NOTE: Hugh McGoldrick sent me the following information. Thanks Hugh.

"Many years ago as I and my friends were exploring the soon-to-be torn-down town hall we found the book. It looked interesting so I took it home to my mother, (Anne (Zufelt) McGoldrick) who as a young girl was also noted as attending some of the meetings listed therein. Later she donated it to the Chapleau library. I am glad to see it being referenced today.

"Had we not been exploring that day that formal record would have surely been lost forever."

Chapleau World War I and II veterans urged to become involved in community life as Legion members elected to township council in 1947

Two years after the end of World War II, as those who served in Canada's armed forces returned home to Chapleau, they were being urged to take more of an interest in community and municipal affairs.
Both J.M. Shoup, president of Branch No."5" of the Legion, and Harry Searle, after whom the Chapleau branch came to be named, urged the World War II veterans to be more involved in community life. Mr. Shoup, who had served in World Wars I and II and Mr. Searle, who served in World War I, and worked tirelessly for benefits for veterans were speaking at the annual Legion Armistice Day Banquet and Dance held in the Town Hall in 1947.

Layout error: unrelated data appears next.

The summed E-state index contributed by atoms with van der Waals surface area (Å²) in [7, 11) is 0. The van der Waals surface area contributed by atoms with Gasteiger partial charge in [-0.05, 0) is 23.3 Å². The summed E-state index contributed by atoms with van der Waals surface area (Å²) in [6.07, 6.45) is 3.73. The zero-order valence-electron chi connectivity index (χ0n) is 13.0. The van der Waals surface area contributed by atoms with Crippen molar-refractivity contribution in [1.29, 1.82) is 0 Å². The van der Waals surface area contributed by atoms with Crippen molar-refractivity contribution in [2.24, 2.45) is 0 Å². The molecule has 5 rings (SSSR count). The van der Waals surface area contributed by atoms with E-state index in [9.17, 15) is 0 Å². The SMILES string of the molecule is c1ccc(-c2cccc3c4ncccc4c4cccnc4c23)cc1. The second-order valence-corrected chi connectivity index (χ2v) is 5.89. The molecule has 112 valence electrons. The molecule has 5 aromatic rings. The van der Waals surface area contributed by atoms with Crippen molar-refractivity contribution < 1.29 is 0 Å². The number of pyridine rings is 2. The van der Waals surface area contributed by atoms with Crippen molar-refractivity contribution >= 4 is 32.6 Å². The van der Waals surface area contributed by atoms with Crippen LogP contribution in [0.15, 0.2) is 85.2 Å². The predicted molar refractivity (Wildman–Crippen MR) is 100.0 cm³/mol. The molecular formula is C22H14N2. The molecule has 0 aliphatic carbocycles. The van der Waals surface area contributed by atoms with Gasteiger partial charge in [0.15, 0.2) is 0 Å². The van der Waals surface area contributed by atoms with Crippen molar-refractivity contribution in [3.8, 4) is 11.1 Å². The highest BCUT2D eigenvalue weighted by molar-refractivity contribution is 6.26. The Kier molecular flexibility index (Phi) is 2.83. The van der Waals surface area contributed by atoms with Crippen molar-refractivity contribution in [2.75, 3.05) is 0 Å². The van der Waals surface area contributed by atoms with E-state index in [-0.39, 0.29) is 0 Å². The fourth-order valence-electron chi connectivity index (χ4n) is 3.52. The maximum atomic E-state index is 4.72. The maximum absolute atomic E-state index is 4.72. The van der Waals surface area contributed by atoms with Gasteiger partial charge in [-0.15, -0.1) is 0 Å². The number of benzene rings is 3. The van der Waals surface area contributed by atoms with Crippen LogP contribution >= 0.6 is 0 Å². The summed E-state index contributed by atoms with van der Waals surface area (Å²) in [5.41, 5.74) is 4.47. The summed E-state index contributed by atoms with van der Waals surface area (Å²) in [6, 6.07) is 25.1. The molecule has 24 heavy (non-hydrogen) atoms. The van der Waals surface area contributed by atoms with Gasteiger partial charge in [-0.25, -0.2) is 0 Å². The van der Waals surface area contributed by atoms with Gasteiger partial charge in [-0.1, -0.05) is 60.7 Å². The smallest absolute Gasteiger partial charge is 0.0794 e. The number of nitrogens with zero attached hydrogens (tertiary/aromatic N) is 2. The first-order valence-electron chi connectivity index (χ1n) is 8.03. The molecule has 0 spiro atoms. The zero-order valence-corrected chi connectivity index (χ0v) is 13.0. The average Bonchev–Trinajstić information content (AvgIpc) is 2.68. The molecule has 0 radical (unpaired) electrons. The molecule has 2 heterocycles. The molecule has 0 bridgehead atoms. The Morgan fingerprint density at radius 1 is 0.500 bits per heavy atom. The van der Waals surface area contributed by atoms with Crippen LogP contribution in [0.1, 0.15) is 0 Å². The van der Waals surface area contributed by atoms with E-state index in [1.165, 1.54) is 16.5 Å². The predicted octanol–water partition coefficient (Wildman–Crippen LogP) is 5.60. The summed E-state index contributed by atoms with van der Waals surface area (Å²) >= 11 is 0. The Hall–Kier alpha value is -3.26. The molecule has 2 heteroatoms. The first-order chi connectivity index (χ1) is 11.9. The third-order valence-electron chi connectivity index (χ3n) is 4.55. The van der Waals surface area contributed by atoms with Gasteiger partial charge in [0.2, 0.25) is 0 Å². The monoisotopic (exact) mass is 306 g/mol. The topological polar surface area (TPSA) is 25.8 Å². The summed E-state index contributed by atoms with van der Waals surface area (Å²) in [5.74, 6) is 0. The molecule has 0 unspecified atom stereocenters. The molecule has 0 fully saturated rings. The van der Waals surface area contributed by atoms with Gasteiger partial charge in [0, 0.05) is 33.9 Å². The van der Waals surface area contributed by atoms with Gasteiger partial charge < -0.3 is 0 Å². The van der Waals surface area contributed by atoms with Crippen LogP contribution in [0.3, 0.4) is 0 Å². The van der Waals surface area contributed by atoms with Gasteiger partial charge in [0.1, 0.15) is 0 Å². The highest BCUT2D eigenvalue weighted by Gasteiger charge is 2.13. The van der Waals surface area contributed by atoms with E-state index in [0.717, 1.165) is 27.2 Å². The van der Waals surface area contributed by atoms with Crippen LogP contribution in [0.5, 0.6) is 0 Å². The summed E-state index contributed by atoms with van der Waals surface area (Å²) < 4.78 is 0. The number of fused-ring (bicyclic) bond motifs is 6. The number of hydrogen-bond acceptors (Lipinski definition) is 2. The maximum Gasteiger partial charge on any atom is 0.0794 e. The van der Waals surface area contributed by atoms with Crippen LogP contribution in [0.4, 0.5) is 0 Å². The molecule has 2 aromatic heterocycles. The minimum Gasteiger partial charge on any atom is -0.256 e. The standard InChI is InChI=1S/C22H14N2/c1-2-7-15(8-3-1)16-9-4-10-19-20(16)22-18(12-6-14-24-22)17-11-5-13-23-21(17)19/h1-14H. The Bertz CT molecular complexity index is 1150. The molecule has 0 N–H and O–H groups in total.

Mr. Searle proposed a toast to the branch and talked about the founding of the Legion and those from across Canada who were responsible. He stressed that it was with no thought of personal gain that the Legion was founded. Mr. Searle was present at the meeting in Winnipeg in 1925 where the Legion was founded and Chapleau received its Charter in 1926 as Branch No. 5 and was later named in his honour and is now known as Harry Searle (Ont. No. 5) Branch of the Royal Canadian Legion, according to information on the Chapleau community portal.

J.L Whitney proposed the toast to the memory of those who did not come back while Mrs. L. Montgomery outlined the work of the ladies during the war both in the forces and at home. She said that although the war was over there was still a fight against poverty to be won.

J.M. Shoup
In his remarks Mr. Shoup gave an outline of the work of the branch during the past year and what had been accomplished at the hall. He said that the hall was becoming more and more a community centre every day and that more and more facilities would be added for the benefit of both the general public and veterans.